CHARLESTON, W.Va. (WSAZ) — More than 150 people came out to the West Virginia Capitol Sunday, standing in solidarity with Charlottesville and also voicing concerns over the statue of a confederate general on the capitol grounds.
In addition to holding a vigil for the victims and city of Charlottesville, the group called on West Virginia Governor Jim Justice to take down the statue of Confederate General Thomas “Stonewall” Jackson.
“I want people to know that hillbillies do not stand for this type of hate,” Dustin White of Charleston tells WSAZ. “This is an issue that has been laying under the surface for quite some time.”
The group was met with a few counter-protesters, many of them veterans, who say taking the statue down would be an act of trying to remove history.
“What they’re doing is they’re destroying history. They’re taking history away from the kids,” James Chapman of South Charleston says. “Just because some idiots in Charlottesville went crazy, some KKK members and some white supremacists, a bunch of idiots. That doesn’t mean that we’re idiots in West Virginia, in Charleston.”
The group met at the capitol complex for approximately two hours, listening to several speakers and chanting at times.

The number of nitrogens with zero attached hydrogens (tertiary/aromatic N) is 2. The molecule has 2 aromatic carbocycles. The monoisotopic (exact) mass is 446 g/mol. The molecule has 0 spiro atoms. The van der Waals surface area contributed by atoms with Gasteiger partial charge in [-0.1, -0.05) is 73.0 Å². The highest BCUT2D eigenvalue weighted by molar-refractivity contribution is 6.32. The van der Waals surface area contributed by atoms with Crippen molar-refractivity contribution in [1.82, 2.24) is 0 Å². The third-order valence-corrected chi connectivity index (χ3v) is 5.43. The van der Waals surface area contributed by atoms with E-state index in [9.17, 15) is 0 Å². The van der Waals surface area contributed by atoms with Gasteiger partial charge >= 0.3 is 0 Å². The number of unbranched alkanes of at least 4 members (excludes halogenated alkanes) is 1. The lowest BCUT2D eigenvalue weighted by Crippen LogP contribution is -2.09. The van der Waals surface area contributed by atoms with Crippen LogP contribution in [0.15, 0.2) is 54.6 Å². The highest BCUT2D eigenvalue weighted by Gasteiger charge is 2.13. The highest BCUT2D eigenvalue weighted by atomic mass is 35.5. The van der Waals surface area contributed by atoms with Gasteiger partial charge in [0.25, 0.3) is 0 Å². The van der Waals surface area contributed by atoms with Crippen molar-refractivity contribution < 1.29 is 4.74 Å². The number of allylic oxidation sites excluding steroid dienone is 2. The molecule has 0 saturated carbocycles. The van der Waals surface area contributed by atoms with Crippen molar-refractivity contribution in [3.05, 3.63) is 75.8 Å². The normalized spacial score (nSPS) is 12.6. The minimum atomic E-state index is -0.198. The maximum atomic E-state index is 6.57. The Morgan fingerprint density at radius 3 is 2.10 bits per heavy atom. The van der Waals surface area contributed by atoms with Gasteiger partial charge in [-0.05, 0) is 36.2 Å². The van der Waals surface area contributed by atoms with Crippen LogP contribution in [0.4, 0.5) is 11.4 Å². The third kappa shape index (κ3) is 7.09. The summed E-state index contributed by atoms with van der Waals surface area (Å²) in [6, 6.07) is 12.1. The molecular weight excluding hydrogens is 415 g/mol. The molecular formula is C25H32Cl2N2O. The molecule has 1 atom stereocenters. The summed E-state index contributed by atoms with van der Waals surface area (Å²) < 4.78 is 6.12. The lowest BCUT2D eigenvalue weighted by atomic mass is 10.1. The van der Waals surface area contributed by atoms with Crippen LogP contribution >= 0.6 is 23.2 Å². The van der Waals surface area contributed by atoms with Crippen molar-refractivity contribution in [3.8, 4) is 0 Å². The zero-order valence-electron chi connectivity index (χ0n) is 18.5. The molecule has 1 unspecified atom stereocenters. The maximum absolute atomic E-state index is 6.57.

Everything remained peaceful, although Capitol police, Charleston police and West Virginia State Police were all present.
All requests to reach Governor Justice for a statement went unanswered.
Thomas “Stonewall” Jackson (1824-63) was a war hero and one of the South’s most successful generals during the American Civil War (1861-65). After a difficult childhood, he graduated from the U.S. Military Academy at West Point, New York, in time to fight in the Mexican War (1846-48). He then left the military to pursue a teaching career. After his home state of Virginia seceded from the Union in 1861, Jackson joined the Confederate army and quickly forged his reputation for fearlessness and tenacity during the Shenandoah Valley Campaign later that same year. He served under General Robert E. Lee (1807-70) for much of the Civil War. Jackson was a decisive factor in many significant battles until his mortal wounding by friendly fire at the age of 39 during the Battle of Chancellorsville in May 1863.